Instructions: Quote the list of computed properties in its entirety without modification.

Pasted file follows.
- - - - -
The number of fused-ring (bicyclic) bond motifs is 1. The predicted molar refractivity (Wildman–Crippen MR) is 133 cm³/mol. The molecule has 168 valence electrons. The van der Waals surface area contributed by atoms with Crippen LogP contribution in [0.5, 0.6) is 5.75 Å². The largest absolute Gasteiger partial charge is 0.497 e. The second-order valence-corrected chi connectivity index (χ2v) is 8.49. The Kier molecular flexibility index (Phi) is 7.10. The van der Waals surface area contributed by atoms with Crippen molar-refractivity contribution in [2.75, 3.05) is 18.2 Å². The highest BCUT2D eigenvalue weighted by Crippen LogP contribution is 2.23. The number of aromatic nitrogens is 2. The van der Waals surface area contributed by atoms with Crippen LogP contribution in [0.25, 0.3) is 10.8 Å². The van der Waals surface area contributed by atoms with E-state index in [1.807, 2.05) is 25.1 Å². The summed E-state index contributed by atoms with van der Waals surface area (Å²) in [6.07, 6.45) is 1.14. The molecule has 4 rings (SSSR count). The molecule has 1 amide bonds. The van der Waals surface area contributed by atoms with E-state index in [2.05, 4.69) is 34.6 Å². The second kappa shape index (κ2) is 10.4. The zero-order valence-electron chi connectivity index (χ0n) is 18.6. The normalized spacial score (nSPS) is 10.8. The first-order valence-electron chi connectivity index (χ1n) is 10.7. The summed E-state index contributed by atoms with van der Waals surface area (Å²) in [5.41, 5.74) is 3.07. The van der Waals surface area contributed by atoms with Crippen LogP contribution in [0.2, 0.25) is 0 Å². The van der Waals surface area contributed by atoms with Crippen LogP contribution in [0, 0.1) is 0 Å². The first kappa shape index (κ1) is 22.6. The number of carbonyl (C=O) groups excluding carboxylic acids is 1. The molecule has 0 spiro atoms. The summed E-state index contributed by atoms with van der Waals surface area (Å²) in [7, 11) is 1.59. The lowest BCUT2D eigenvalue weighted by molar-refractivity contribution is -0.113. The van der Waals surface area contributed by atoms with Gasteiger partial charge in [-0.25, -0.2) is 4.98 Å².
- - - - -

The number of fused-ring (bicyclic) bond motifs is 1. The predicted molar refractivity (Wildman–Crippen MR) is 133 cm³/mol. The molecule has 168 valence electrons. The van der Waals surface area contributed by atoms with Crippen LogP contribution in [0.5, 0.6) is 5.75 Å². The largest absolute Gasteiger partial charge is 0.497 e. The second-order valence-corrected chi connectivity index (χ2v) is 8.49. The Kier molecular flexibility index (Phi) is 7.10. The van der Waals surface area contributed by atoms with Crippen molar-refractivity contribution in [2.75, 3.05) is 18.2 Å². The highest BCUT2D eigenvalue weighted by Crippen LogP contribution is 2.23. The number of aromatic nitrogens is 2. The van der Waals surface area contributed by atoms with Crippen LogP contribution in [0.25, 0.3) is 10.8 Å². The van der Waals surface area contributed by atoms with E-state index in [1.807, 2.05) is 25.1 Å². The summed E-state index contributed by atoms with van der Waals surface area (Å²) in [6.07, 6.45) is 1.14. The molecule has 4 rings (SSSR count). The molecule has 1 amide bonds. The van der Waals surface area contributed by atoms with E-state index in [2.05, 4.69) is 34.6 Å². The second kappa shape index (κ2) is 10.4. The zero-order valence-electron chi connectivity index (χ0n) is 18.6. The normalized spacial score (nSPS) is 10.8. The first-order valence-electron chi connectivity index (χ1n) is 10.7. The summed E-state index contributed by atoms with van der Waals surface area (Å²) in [5.41, 5.74) is 3.07. The van der Waals surface area contributed by atoms with Crippen LogP contribution in [0.2, 0.25) is 0 Å². The van der Waals surface area contributed by atoms with Crippen LogP contribution in [0, 0.1) is 0 Å². The first kappa shape index (κ1) is 22.6. The number of carbonyl (C=O) groups excluding carboxylic acids is 1. The molecule has 0 spiro atoms. The summed E-state index contributed by atoms with van der Waals surface area (Å²) in [7, 11) is 1.59. The lowest BCUT2D eigenvalue weighted by molar-refractivity contribution is -0.113. The van der Waals surface area contributed by atoms with Gasteiger partial charge in [-0.25, -0.2) is 4.98 Å².